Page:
Ramadan 2022 in UAE: In Sharjah, holy month is all about family, friends and charity

As a festive atmosphere returns to the Emirate after Covid-19, residents are hosting gatherings and enjoying cultural activities



by

Afkar Ali Ahmed

Published: Sat 16 Apr 2022, 8:55 AM

Last updated: Sat 16 Apr 2022, 10:02 PM

Post Covid-19, the spirit of the holy month of Ramadan has returned to Sharjah with various celebrations and a joyous atmosphere.

In Sharjah, the month of mercy is characterised by family gatherings, meal sharing, tolerance and charity. We went around the Emirate to capture the essence of the holy month as celebrated there.

Post-Iftar discussions

A number of elderly Emiratis have been gathering every day after Taraweeh prayers at Al Arsah Souq to exchange greetings and recall memories of Ramadan in the past. They sit on wooden bench beside the Souq, which features solid wooden doors, coral brick walls and hanging lanterns that symbolise UAE culture.

Speaking to Khaleej Times, Ahmed Al Tunaiji, 76, said: "Among us, there is no one who does not respect our elders and have mercy on our young. These are lofty values that prevail even in the markets and daily life."

Meeting with friends outside mosques

Squares around mosques are a popular hangout spot for residents. It's here that they convene for some quality time after a day of fasting and prayers.

Some areas, such as Al Buhairah, Corniche and Khalid Lagoon, witness huge gatherings of people from various nationalities sharing Iftar meals in the open air and enjoying the pleasant weather.

Near Sharjah's Al Noor Mosque are vast green spaces and a corniche. Crowds flock to both areas in the evenings.

Majlis after Taraweeh

The practice of 'Ghabga' or 'Fala', where family and friends gather after Taraweeh prayers to share dinner, is officially back. Initially, people were only allowed to host 10 guests at a time to limit the spread of Covid-19.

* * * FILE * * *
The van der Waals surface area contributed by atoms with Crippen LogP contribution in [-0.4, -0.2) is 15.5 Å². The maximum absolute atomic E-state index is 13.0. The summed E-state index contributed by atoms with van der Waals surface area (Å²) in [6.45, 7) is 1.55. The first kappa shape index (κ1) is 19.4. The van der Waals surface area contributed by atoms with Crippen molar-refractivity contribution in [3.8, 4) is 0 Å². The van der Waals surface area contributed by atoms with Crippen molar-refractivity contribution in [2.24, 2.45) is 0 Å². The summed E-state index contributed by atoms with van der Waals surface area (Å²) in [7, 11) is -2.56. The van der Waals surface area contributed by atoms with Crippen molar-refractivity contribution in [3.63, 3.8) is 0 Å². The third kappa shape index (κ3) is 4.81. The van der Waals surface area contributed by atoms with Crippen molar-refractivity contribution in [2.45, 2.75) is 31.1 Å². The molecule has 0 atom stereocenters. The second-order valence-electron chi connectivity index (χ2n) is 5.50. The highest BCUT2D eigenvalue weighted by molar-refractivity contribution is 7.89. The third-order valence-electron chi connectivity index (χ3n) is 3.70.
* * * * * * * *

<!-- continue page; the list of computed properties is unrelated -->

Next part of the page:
Salam Al Kutbi from Al Madam said that Emirati families typically gather at one table to share a meal before returning to their homes with gifts.

"From the first day of Ramadan, we started to feel its spirit and enjoy its atmosphere, which is filled with love, mercy, giving and forgiveness," she said. "Food is often sent to our neighbours, the mosque and tents in the city."

Meanwhile, the youth volunteer to provide meals to fasting employees, such as the city's transport staff and construction workers, Al Kutbi added.

Ramadan tents

Ramadan tents, which are once again allowed in the UAE after two years, are an integral part of Emirati tradition. They embody the spirit of giving and human participation.

Thousands of nationalities gather in these tents during Iftar to break their fast. Many tents are set up outside mosques.

Festive atmosphere

Decorative lights are illuminating the streets of Sharjah, and residents have begun embracing the spirit of the holy month of Ramadan.

These decorations, which can been seen on streets, squares, landmarks and areas surrounding the Sharjah Mosque, narrate spiritual tales.

"The Ramadan decorations enhance the aesthetic appearance of Emirate of Sharjah and provide a pleasant environment that commemorates the spiritual atmosphere and joy we've seen post-Covid-19," said Obaid Saeed Al Tunaiji, director-general of the Sharjah Municipality.

Cultural activities

For the first time since Covid-19, bazaars and fairs have returned in various parts of the city.

The Sharjah Ramadan Festival is one of the oldest commercial and tourism events at the state level, as it includes many marketing, entertainment, heritage, historical, artistic and religious activities. This year, the festival is back in full swing with the implementation of Covid-19 measures.

Mosques full of worshippers

Though strict Covid-19 measures are in place at mosques, the turnout of worshippers is close to the pre-pandemic levels. With the sound of Azan and prayers on loudspeakers, even non-Muslims can experience the spirit of the holy month.

Women's prayer halls have also returned to normal in all Sharjah mosques. Women have been seen rushing to offer Taraweeh prayers with great joy. Some distribute water and dates among female worshippers.

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